It is clear that Freddie Mac (the Federal Home Loan Mortgage Corporation) has not learned it’s lesson from the millions they lost during the housing crash in 2008. They have continued to act unethically and take advantage of both the government and American homeowners who wish to buy mortgages. They have tested the government’s generosity long enough – the company is now facing many lawsuits and is facing extinction because of their mistreatment of homeowners and taxpayers money.
For those who don’t know, Freddie Mac is a taxpayer-owned mortgage giant that was created by the government to make loans more accessible. However, during the housing bubble they took advantage of their position by backing loans they knew were terrible. The top executives at Freddie Mac also are being charged by the SEC for failing to disclose billions of dollars in risky subprime mortgages. The company lost more than $30 billion and as a result the taxpayers had to pick up the pieces. In order to bolster the economy, the Obama administration had asked Freddie Mac (and their competitor Fannie Mae) to ease conditions for people looking for mortgages and offering incentives to forgive some homeowner debt. The company has refused.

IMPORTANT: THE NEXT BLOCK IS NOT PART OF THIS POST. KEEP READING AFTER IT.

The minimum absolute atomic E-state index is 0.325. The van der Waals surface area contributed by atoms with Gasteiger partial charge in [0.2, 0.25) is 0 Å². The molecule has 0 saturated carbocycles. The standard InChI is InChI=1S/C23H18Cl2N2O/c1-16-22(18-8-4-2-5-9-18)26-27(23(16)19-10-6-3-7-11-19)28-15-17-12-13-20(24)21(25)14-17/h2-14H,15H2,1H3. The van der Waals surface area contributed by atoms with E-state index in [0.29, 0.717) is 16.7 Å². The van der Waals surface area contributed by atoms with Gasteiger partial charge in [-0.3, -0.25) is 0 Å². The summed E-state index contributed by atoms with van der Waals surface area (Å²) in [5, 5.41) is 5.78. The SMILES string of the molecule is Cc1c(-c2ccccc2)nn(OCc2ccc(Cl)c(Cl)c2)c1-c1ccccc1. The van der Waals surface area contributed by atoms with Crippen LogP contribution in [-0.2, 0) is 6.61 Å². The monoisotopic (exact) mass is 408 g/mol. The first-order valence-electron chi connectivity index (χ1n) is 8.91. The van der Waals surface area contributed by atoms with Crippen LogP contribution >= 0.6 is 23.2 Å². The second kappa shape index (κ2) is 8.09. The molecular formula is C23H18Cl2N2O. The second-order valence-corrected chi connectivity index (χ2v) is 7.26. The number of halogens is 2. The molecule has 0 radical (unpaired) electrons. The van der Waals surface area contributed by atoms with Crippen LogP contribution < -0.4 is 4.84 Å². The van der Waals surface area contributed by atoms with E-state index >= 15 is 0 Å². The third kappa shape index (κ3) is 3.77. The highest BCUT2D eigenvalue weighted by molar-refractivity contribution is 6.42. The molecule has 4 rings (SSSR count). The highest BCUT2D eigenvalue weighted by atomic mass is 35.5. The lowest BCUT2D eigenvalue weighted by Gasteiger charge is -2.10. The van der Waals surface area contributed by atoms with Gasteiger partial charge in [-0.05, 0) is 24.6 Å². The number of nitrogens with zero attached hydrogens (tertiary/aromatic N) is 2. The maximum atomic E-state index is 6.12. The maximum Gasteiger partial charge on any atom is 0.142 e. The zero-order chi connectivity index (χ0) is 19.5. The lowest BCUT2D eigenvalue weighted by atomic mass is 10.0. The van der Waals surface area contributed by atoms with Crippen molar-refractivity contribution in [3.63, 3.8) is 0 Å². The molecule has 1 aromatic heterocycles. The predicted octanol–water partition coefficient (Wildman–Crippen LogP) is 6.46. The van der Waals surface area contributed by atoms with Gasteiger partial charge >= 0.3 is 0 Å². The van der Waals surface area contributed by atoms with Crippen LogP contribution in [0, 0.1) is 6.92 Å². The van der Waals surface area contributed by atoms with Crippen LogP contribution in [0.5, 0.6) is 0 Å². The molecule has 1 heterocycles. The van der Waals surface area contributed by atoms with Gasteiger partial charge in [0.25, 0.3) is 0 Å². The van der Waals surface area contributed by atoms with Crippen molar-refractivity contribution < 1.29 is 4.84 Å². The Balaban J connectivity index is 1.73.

Regardless of one’s opinion about the company’s policies, one cannot deny the unethical behavior that was exposed earlier this year. Apparently, the company has been betting against homeowners’ ability refinance their loans while they make it more difficult for them to do so. Furthermore, they have bought several billion dollars of inverse floater securities (which made up of the interest from the mortgages) and saved it for themselves while selling the far less risky principal. This is the opposite of what they should be doing, which is decrease the size of their investment portfolios. These securities would enable the company to make more money with higher interest rates, which is why the benefit. Of course, this entire concept completely contradicts the sole purpose of the company: to help homeowners find cheaper mortgages. The company has taken no incentives to right the wrongs they committed during the housing bubble, and instead of making strives to boost the economy they have been digging in their heals.